Mali 1 project: reaching out to ensure a better life for people with haemophilia

Improve haemophilia care by capacity building and awareness creation.

“As a child I remember watching other kids playing football and wondering why I could not play. I did not know what was wrong with me. Sometimes I had to stay at home, away from school for 2-3 weeks”. Despite being one of the very few people in Mali formally diagnosed with haemophilia, Daouda Mallé still faced a childhood full of uncertainty and unexplained pain caused by his condition.

Now 28 years old, Daouda remembers that there was no patient organisation in place and very little information about how to manage the condition when he was initially diagnosed in the early 1990s.

In fact, up to 2016 only 42 people with haemophilia had received a formal diagnosis in Mali. There were only six trained haematologists living in the country, and only two of them actually working in haemophilia. Dr Yacouba Diallo was one of those two. Dr Diallo knew that too many people were still undiagnosed and living a life of pain and isolation, so he set out to change that.

In 2016 only 42 out of 1,640 people with haemophilia were  diagnosed in Mali. 

Reaching people with haemophilia in Mali

The Mali 1 project started in 2016 with the main objectives of identifying as many new people with haemophilia and establishing haemophilia care in the regions by training healthcare professionals.

As a first step, Dr Diallo visited the Kenya Haemophilia Association to learn from their team, who has been a NNHF partner since 2012. The collaboration allowed Dr Diallo to get a better understanding of haemophilia, its impact on the African population and strengthened the ties between the two teams.

Using awareness to build a strong haemophilia network

To help identify new people with haemophilia, the project team started by creating awareness about the condition and organising outreach visits to densely populated cities. During one of his first outreach visits to deliver an educational session to traditional practitioners, Dr Diallo was confronted by a system of strong ethnical beliefs which attributed the symptoms of haemophilia to witchcraft, leading to marginalisation of people with haemophilia and their families. “I realised how crucial it is to educate the population, not only traditional practitioners but also families, and explain to them that people are suffering from a medical condition and are not victims of witchcraft,” Dr Diallo recalls. “This simple distinction makes a big difference to people’s lives.”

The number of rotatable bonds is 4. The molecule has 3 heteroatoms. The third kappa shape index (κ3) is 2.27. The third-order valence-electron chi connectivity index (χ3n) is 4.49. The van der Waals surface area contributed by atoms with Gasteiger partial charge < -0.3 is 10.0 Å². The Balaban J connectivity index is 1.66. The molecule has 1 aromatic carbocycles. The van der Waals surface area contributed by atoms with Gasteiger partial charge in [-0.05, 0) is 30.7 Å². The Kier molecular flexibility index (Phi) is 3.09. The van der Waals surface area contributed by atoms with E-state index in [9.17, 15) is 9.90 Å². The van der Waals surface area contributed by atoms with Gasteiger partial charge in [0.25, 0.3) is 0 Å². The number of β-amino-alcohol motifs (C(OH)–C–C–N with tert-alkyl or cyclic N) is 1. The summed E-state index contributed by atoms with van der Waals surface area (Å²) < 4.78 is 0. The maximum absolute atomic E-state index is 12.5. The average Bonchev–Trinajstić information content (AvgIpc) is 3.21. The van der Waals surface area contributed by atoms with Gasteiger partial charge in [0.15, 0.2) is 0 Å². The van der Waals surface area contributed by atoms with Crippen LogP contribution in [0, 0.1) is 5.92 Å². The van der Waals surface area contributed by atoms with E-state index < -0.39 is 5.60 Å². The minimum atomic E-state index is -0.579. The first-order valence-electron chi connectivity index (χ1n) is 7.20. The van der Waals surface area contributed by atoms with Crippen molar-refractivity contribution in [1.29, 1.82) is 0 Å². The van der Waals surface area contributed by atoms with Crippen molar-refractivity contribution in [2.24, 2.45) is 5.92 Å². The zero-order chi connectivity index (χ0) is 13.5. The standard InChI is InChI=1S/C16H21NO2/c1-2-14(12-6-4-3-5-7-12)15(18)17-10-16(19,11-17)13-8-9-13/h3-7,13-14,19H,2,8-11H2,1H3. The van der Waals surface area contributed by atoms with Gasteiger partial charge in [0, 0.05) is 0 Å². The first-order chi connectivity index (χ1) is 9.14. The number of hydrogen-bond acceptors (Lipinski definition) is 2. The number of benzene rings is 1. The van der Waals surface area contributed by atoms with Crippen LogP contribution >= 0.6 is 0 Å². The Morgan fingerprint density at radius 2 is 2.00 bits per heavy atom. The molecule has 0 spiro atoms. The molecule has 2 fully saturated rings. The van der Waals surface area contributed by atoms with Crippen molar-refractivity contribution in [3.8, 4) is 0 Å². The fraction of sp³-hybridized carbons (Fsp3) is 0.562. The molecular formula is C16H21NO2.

That first session set the tone and helped shape further educational sessions in the Bamako, Kayes, Sikasso, Ségou and Mopti regions of Mali. The project team adopted an integrated approach, involving healthcare professionals, traditional practitioners and families in each of the sessions. These sessions led to the creation of a haemophilia network between people with haemophilia, healthcare professionals and traditional practitioners. Inspired by a new sense of empowerment, each group now plays an active role in creating change. Today, people with haemophilia like Daouda are more engaged and create awareness by sharing their experiences both in Bamako and across the other regions. Daouda, who has learned how to self-infuse, notes: “The educational session taught me a lot. If haemophilia is explained in a good way – meaning if people receive good information about haemophilia – there will be fewer problems and fewer disabled people”. 

“Collaboration is key“ observes Dr Diallo

Engaging the media to reach out to more people with haemophilia

The project team knew that to reach out to as many people living with bleeding disorders as possible they had to engage the media. They started to broadcast an awareness radio documentary over the period of one year then produced a short movie which was broadcasted in collaboration with the national television and subsequently retransmitted by other TV stations. Team members also undertook a series of media interviews. The media coverage resulted in consultations with those who had seen the movie or the interviews and recognised that they were experiencing the symptoms being described. By the end of the project, the number of people diagnosed with bleeding disorders had risen to 123.

To ensure newly identified people with haemophilia received the right support, wherever they live, the team also established a WhatsApp group to answer questions, provide support, and make referrals when needed.

Establishing basic haemophilia care across the country

The team presented the results of the project at the WFH Congress in Glasgow, UK in May 2018, showing the remarkable progress that had already been made in the country. Thanks to what has been achieved with the NNHF Mali 1 project, there is now greater knowledge about the condition across the country, basic care is available in key regions and people with haemophilia can receive care closer to their home. Before, many people had to travel 700-800 km to Bamako and stay in hospital for 2-3 days to receive basic care, missing school or days of work. The cost of the travel for the family was also very high, with many unable to afford it. That’s no longer the case for people like Daouda and his fellow people with haemophilia in Mali. Yet, there is still a need to travel to the capital city to receive advanced care. The Mali 2 project subsequently approved in November 2018 will focus on increasing the diagnosis rate even further by focusing on advocacy, training healthcare professionals and physiotherapists, decentralisation of care, and educational activities in three regions.